By Cory Phare
What is a sandwich?
Ham and Swiss aside, it’s not as easy to answer as you as you might think. If you abide by two pieces of bread as a necessity, where does that leave open-faced variants? Does a hot dog count? What about pizza?
That line of inquiry piqued Tony Velasquez’s interest, setting him on a course for study at Oxford University this fall. His spring 2016 semantics class at Metropolitan State University of Denver, taught by Associate Professor of English Andrew Pantos, Ph.D., posed a similar inquiry on categorization, asking if a beanbag can be considered a chair.
“On the surface, they’re simple questions, but they get more and more complex the deeper you go,” said Velasquez, a 2016 graduate with a double major in linguistics and management. “Little elements of language have a huge impact on how – and what – we communicate.”
These rhetorical exercises have far-ranging social implications extending far beyond a simple syntactical study.
Take, for example, the way that the Lone Star State has long exerted a Texas-size influence on textbooks used across the nation because of the size and sway of its school boards.
Velasquez attributed learning this at MSU Denver as an inflection point, turning him on to the power of words – and the science of linguistics.
“Textbook writers historically used active tenses when describing white slave owners in a positive light and passive related to negative elements – for example, ‘Plantation owners made sure slaves were housed and fed’ versus ‘millions of slaves died,’” he said. “The first sentence gives agency while the second takes it away.
“That one day in class opened my eyes to so many things. Ever since, I’ve been driven to study how people understand their worlds through the elements of language – and what we can do with that knowledge to empower them.”
Currently a family liaison at Coronado Hills Elementary (part of Adams 12 Five Star Schools), Velasquez relies on the nuanced use of communication to advocate for others. And when he begins his graduate work in the Master of Philosophy in General Linguistics and Comparative Philology program at Oxford, he’ll continue building that applied, intersecting road, one that he’s chronicling on his website, “The Linguist’s Notebook.”
Velasquez is fluent in Spanish and English and has been learning Mandarin Chinese for 2½ years. He also has studied German, French and Dari, with hopes to expand to Russian, Arabic and Tibetan in the near future.
“The word ‘study’ means ‘interest’ in Latin, and Tony’s a student in the truest etymological sense of the word,” said Manuel Urrutia Zarzo, Ph.D., a lecturer of modern languages. “He has a drive for knowledge and wants to know for knowing’s sake.”
Urrutia Zarzo, who had Velasquez as a student in an advanced grammar and composition course, noted how he adopted a metacognitive lens, stepping back from the surface level of recitation to examine a deeper connection.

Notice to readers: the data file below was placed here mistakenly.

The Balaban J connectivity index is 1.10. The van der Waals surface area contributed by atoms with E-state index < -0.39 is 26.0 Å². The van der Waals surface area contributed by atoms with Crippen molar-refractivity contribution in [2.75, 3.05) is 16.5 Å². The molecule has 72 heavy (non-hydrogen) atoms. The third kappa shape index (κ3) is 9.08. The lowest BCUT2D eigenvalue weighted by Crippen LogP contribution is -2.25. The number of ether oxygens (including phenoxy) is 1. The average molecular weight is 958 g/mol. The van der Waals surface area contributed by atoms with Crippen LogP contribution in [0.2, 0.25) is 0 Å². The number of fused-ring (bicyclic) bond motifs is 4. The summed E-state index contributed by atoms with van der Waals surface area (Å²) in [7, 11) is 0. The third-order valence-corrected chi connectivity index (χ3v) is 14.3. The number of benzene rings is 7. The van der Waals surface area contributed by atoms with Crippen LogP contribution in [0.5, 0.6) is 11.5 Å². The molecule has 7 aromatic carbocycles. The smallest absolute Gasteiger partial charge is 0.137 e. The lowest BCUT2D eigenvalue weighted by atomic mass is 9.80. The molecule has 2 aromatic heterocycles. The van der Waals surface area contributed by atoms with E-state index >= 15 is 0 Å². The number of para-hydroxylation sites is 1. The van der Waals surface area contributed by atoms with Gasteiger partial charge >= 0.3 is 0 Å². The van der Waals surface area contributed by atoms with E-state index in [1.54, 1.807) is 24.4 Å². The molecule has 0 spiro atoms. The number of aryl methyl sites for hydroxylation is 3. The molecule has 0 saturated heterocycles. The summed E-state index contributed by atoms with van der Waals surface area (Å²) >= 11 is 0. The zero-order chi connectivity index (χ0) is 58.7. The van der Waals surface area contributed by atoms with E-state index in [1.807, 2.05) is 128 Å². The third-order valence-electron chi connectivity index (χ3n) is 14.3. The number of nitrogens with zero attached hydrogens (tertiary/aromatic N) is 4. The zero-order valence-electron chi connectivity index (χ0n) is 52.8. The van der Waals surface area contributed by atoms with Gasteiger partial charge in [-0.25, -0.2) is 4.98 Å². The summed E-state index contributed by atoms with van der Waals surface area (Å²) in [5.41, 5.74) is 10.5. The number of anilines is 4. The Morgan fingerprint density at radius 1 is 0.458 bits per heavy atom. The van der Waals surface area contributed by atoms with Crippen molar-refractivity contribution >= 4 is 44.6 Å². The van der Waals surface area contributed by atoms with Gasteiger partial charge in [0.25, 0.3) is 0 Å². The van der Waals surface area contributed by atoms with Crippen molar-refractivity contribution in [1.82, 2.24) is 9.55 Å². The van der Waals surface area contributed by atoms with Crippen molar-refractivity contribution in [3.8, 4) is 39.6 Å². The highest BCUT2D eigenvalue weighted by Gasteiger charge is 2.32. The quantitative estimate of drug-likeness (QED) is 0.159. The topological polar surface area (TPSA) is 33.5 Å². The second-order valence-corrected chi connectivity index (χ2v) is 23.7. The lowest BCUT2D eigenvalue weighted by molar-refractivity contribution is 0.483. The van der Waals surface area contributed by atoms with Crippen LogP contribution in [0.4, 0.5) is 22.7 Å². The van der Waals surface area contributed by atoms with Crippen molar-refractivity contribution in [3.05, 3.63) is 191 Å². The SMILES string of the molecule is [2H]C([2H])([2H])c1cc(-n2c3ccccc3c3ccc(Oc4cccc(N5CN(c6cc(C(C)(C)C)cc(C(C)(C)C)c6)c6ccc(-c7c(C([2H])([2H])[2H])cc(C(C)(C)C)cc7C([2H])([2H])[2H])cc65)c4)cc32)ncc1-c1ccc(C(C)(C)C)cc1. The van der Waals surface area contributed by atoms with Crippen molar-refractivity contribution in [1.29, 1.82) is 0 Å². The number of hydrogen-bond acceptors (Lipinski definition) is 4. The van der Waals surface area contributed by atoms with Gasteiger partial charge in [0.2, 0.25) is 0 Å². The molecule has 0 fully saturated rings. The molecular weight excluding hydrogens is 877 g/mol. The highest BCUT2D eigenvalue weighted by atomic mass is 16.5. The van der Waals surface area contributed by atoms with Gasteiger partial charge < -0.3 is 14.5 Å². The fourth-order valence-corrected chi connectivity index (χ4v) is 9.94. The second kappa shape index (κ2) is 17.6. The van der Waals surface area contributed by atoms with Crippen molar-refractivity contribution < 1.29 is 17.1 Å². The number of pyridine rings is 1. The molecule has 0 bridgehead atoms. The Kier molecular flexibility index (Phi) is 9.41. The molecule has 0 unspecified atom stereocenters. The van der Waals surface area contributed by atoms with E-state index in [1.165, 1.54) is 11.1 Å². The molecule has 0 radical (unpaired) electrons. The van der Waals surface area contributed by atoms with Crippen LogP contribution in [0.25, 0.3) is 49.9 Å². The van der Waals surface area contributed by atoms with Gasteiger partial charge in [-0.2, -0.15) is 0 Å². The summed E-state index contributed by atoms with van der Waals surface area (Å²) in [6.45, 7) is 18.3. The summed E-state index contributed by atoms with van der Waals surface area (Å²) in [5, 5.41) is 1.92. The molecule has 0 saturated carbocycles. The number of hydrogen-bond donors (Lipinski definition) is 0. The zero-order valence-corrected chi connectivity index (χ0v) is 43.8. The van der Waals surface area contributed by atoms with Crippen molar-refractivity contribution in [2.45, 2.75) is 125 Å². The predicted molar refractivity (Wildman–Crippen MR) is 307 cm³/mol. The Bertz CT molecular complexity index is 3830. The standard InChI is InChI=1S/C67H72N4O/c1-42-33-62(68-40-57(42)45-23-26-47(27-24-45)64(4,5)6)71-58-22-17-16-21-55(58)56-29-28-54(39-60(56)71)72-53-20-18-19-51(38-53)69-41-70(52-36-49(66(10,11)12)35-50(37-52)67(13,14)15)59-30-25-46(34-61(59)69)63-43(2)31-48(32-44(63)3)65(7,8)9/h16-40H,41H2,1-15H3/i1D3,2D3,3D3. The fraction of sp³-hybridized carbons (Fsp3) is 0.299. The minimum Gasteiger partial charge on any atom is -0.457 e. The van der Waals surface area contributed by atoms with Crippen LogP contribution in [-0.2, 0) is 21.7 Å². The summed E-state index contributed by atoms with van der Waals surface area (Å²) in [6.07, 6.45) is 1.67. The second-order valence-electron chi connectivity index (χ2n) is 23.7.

“He approached the course looking at the underlying structure of the language,” Urrutia Zarzo said. “He was able to ask, ‘What is this thing I’m doing? How does it work?’
“That’s truly special – to take the first steps of thinking abstractly about something quotidian.”
Far from a gilded path, the road to the 11th-century-established university has been a long and winding one for Velasquez, fraught with its share of detours and setbacks for the scholar from Westminster.
“I was pretty lost when I graduated high school,” he said. “I didn’t know what to do or how to study.”
After a professor initially talked him out of majoring in linguistics, Velasquez bounced around – from focusing on horticulture at one college to business at another before landing at MSU Denver. As a Roadrunner, he rediscovered his passion for words, and the self-described mediocre student was transformed, a process he credits largely to the quality of instruction.
“The faculty members, like Marina Gorlach (Ph.D., professor of English), were excellent,” Velasquez said. “They set high expectations with academic rigor, really drawing the best of you out. With that push and a support system in place, I was able to grow and flourish as a student.”
One element of that support system? His mother.
Velasquez recalled a time when, seeing others around him achieving successes, he was left feeling stuck and defeated.
“My mom said, ‘You can either sit on the shore and watch others sail on or you can build your own boat,’” he recounted. “That really stuck with me.”
The perspective paid off. As Velasquez now sets course on a transatlantic voyage bound for one of the most prestigious educational institutions in the world, his goal of bringing people together via the linguistic bonds of our shared humanity has a transformative link to the Auraria Campus.
“One of the most powerful aspects of studying language is its ability to help us connect with others,” he said. “That’s why studying at MSU Denver is amazing – here, you can come from any place in life and, with those connections, work harder than you ever thought you could for what you want.
“Because even when you think you can’t, you can.”
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